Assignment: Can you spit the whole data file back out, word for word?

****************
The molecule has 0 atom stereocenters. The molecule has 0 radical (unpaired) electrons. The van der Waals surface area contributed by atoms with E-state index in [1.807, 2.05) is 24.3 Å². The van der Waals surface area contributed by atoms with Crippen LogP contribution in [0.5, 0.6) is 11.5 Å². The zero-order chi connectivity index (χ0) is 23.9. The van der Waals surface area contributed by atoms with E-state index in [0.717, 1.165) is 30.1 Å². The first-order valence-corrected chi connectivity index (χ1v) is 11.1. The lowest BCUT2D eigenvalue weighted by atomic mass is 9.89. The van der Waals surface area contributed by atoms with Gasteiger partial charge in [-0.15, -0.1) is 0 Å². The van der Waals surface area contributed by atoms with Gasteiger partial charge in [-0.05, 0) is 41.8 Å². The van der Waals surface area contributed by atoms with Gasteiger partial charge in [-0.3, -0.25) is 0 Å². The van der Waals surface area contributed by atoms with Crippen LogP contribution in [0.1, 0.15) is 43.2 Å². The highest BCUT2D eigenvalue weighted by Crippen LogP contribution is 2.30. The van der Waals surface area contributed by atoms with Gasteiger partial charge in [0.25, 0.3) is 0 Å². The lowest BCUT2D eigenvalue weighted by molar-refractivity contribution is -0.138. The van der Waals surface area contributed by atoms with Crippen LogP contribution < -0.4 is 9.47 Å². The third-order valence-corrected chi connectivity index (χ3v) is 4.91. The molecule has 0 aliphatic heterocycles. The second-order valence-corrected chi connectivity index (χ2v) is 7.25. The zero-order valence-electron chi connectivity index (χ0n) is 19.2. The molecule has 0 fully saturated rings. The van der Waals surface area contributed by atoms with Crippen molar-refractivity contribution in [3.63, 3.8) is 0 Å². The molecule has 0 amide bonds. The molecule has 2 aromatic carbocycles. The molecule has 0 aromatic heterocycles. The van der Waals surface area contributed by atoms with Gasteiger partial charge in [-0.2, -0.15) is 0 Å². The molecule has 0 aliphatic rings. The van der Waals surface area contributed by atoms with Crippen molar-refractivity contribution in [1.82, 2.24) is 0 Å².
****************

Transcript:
The molecule has 0 atom stereocenters. The molecule has 0 radical (unpaired) electrons. The van der Waals surface area contributed by atoms with E-state index in [1.807, 2.05) is 24.3 Å². The van der Waals surface area contributed by atoms with Crippen LogP contribution in [0.5, 0.6) is 11.5 Å². The zero-order chi connectivity index (χ0) is 23.9. The van der Waals surface area contributed by atoms with E-state index in [0.717, 1.165) is 30.1 Å². The first-order valence-corrected chi connectivity index (χ1v) is 11.1. The lowest BCUT2D eigenvalue weighted by atomic mass is 9.89. The van der Waals surface area contributed by atoms with Gasteiger partial charge in [-0.15, -0.1) is 0 Å². The van der Waals surface area contributed by atoms with Gasteiger partial charge in [-0.05, 0) is 41.8 Å². The van der Waals surface area contributed by atoms with Gasteiger partial charge in [-0.3, -0.25) is 0 Å². The van der Waals surface area contributed by atoms with Crippen LogP contribution in [0.1, 0.15) is 43.2 Å². The highest BCUT2D eigenvalue weighted by Crippen LogP contribution is 2.30. The van der Waals surface area contributed by atoms with Gasteiger partial charge in [0.25, 0.3) is 0 Å². The lowest BCUT2D eigenvalue weighted by molar-refractivity contribution is -0.138. The van der Waals surface area contributed by atoms with Crippen LogP contribution < -0.4 is 9.47 Å². The third-order valence-corrected chi connectivity index (χ3v) is 4.91. The molecule has 0 aliphatic heterocycles. The second-order valence-corrected chi connectivity index (χ2v) is 7.25. The zero-order valence-electron chi connectivity index (χ0n) is 19.2. The molecule has 0 fully saturated rings. The van der Waals surface area contributed by atoms with Crippen molar-refractivity contribution in [3.63, 3.8) is 0 Å². The molecule has 0 amide bonds. The molecule has 2 aromatic carbocycles. The molecule has 0 aromatic heterocycles. The van der Waals surface area contributed by atoms with Gasteiger partial charge in [-0.2, -0.15) is 0 Å². The molecule has 0 aliphatic rings. The van der Waals surface area contributed by atoms with Crippen molar-refractivity contribution in [1.82, 2.24) is 0 Å².